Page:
It has been widely reported lately that London is a hotbed of financial corruption and the links to Russia are growing by the day. The issue has reached a boiling point, forcing the British government to launch a parliamentary inquiry into Russian corruption.
UK lawmakers are searching for ways to stop illicit Russian proceeds from entering their country. Finally, it seems London is cracking down on money laundering. No more can they afford to turn a blind eye to suspect business owners under the assumption that any business is ultimately a gain for London and its plethora of firms. In reality, British firms are often finding themselves at the mercy of Russian oligarchs. One case in point involves the UK-based private equity firm Lehram. The company has been battling oligarch Alexander Shchukin for the return of a £350m stake in a mine located in Russia’s Kemerovo Oblast. Under threat of imprisonment, the firm’s local director, Igor Rudyk, was forced by investigating officials in 2015 to sign over the mine to a holding owned by Shchukin.
Shchukin has repeatedly denied allegations that he undertook a “hostile” takeover. However, in 2016, he also obtained control of the Inskoy coalmine in the same way – investing his proceedings from both transactions in a network of companies based primarily in Cyprus and the UK. Shchukin, who made it on Forbes’ list of Russia’s top 200 wealthiest in 2011, has been under house arrest for more than a year due to a criminal investigation against him, as well as against some authorities, who allegedly assisted him. He is suspected of committing a criminal offence and is also suspected on bribery.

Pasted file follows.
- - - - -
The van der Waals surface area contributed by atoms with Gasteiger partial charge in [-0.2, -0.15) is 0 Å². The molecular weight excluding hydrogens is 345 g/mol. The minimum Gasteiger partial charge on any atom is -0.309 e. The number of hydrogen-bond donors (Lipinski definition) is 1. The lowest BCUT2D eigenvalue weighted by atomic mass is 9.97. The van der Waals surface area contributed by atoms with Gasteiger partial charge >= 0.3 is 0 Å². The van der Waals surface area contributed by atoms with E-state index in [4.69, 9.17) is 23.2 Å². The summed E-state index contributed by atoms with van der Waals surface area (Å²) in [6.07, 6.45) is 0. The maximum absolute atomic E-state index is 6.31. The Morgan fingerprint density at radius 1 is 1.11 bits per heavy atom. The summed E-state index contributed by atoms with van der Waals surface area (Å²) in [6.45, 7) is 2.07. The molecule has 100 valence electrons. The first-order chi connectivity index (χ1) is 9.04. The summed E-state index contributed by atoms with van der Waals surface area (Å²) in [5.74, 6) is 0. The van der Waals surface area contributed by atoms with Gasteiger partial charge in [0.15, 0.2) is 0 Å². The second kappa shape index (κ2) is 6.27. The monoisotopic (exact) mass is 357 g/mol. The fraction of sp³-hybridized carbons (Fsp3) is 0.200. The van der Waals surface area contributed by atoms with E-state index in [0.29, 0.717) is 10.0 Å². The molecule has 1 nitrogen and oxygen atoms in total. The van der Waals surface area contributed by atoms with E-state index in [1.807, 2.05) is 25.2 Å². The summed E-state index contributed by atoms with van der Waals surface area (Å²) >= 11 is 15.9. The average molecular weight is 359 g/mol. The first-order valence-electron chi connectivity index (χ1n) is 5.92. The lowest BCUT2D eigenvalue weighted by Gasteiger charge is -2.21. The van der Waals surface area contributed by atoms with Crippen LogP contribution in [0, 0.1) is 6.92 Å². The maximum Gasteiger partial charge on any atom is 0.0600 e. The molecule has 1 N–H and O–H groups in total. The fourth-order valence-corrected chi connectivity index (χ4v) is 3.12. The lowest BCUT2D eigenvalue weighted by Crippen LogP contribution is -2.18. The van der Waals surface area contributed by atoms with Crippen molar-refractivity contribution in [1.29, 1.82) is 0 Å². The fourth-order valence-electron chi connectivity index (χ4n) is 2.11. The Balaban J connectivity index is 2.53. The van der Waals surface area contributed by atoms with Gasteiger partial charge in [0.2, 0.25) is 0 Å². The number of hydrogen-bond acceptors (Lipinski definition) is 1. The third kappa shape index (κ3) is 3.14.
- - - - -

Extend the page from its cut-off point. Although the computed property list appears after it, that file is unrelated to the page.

All the while, Shchukin’s close relatives and friends have been able to obtain British citizenship and have purchased an international security company, 3e International. The company is officially owned by a shareholding company, but the UK High Court of Justice ruled that ownership belonged to Shchukin’s son-in-law, Ildar Uzbekov. At the same time, he is the director of several other companies in the UK and sits on the board of Bryankee Holdings in Cyprus, together with his wife Elena, daughter of Shchukin’s, and his father-in-law.
This company receives most of the dividends paid out from Shchukin’s Russian mining operations – money that is reportedly used to support Shchukin family’s lifestyle in London. His daughter Elena, for instance, reportedly owns a £3m gallery in Mayfair and a £15m mansion in Highgate. According to reports, Uzbekov and his business partner Dmitryi Tsvetkov – both working on behalf of Shchukin, have transferred huge amounts of money from Russia through Cyprus to the UK.